Lately, I have been running without one, but do prefer to have one. Mostly because I like to use compression on the drums and a few other instruments on the way in to the interface.

    I use 2xMOTU 8pre's and have a 4 space rack worth of single space compressors as well as a few others too and find that I end up with more uniform and listenable recordings if I can compress during the recording. I also have a guitar player who benefits greatly from compression. He plays some things so lightly and otherthings with a 'regular' touch. Without compressing him its easy for him to get lost in a mix...and I still compress his sound (and also the drums) when mixing too. I also use a lot of compression on vocal tracks. :)
  16. DanHB18


    May 4, 2010
    I have to disagree. Get it right at the source.
  17. +1.
    Recording 101: don't polish a turd, get it right at the source.

    Mixers are used for those with higher budgets and optimal when mixing/recording as opposed to using a digital interface as far as ease of use, especially when recording or mixing huge sessions with tons of tracks. Also high quality boards have pres, on board eqs, compressors, and much more bells and whistles...if you're new to the whole engineering world just stick to mixing and recording in the box then venture out as you like.
  18. I came here tonight to pick brains on a similar topic....

    I've been asking myself the same question, but in recent days as I've been researching it's becoming clearer.

    We've been using a mixer and taking direct outs to Digi 003 to DAW for some years now - I always hated the fact there's multiple places to adjust the gain. And going without the mixer, there's never enough proper pre's for mics and monitoring, though it can be done is a real hassle if you need to adjust in the middle of a session, especially when everyone is wearing a fricking guitar!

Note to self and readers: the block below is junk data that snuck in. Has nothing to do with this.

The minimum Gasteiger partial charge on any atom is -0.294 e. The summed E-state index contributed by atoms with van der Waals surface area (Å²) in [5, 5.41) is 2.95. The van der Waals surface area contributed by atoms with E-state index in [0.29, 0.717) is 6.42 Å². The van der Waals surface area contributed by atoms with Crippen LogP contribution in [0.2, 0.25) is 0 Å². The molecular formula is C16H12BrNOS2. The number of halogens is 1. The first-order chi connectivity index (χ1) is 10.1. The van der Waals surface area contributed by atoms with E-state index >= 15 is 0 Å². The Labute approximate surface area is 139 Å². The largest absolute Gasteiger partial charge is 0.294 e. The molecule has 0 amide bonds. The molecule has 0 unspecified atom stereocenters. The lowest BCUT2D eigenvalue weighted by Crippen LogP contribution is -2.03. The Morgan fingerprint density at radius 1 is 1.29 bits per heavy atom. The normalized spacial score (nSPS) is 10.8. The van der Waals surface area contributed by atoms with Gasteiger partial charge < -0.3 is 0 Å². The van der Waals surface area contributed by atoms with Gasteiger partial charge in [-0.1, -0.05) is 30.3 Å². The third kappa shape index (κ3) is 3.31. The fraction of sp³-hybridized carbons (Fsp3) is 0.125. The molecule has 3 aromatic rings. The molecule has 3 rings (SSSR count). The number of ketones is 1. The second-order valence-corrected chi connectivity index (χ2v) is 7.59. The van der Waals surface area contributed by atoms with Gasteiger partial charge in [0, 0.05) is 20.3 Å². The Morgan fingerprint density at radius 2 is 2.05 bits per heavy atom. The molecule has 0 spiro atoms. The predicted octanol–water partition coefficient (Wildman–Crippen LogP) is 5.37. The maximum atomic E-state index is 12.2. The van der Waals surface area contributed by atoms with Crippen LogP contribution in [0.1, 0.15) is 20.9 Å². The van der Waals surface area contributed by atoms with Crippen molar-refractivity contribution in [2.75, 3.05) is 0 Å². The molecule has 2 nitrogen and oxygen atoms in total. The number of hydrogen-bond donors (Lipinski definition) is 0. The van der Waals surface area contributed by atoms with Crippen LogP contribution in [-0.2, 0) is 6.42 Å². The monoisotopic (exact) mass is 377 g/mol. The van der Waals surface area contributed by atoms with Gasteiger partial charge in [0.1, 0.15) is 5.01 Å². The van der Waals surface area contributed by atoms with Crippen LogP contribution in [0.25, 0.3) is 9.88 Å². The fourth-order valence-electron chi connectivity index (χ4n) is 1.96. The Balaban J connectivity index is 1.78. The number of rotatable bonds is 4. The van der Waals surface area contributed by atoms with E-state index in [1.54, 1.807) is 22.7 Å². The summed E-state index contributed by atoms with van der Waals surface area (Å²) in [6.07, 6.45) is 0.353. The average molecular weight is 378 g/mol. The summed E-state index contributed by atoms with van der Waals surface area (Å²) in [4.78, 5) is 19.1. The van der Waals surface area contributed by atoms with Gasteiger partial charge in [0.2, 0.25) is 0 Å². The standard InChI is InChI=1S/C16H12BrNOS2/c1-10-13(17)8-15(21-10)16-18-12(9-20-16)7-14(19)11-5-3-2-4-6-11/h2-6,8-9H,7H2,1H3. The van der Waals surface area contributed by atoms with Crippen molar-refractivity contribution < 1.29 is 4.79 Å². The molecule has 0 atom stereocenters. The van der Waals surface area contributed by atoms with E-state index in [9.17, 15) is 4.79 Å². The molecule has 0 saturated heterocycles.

With ProTools 10 upgrade on the horizon (and I'm not the operator of that, yet....) looks like we are ditching the digi hardware finally! Yeah!

    On our current budget, looks like we will be replacing it with a new FW mixer, probably the Mackie Onyx 1640i.

    16 channels of mic pre, SIX ch of aux sends for monitoring and outboard FX, 4 subgroups, AND a 16 in/16 out FW interface.

    I'm thrilled at the idea, because is really simplifies the signal path and monitoring sitchy. Not only that, but because you can return 16ch back to the analog board, you can actually use it for real analog style mixdown to tape. If you're good with a computer I realize it *can* be done, but the high-end DAW don't have analog control surfaces for nothing.....

    $1500 street. You can't hardly get 16ch of IO for that price, let along a really decent quality and good sounding mixer.

    Take a look...

    So to answer the question, mixer may not be necessary but if you are going to be doing regular recording sessions with different bands (changing your settings and levels) often it's the only way to go IMO.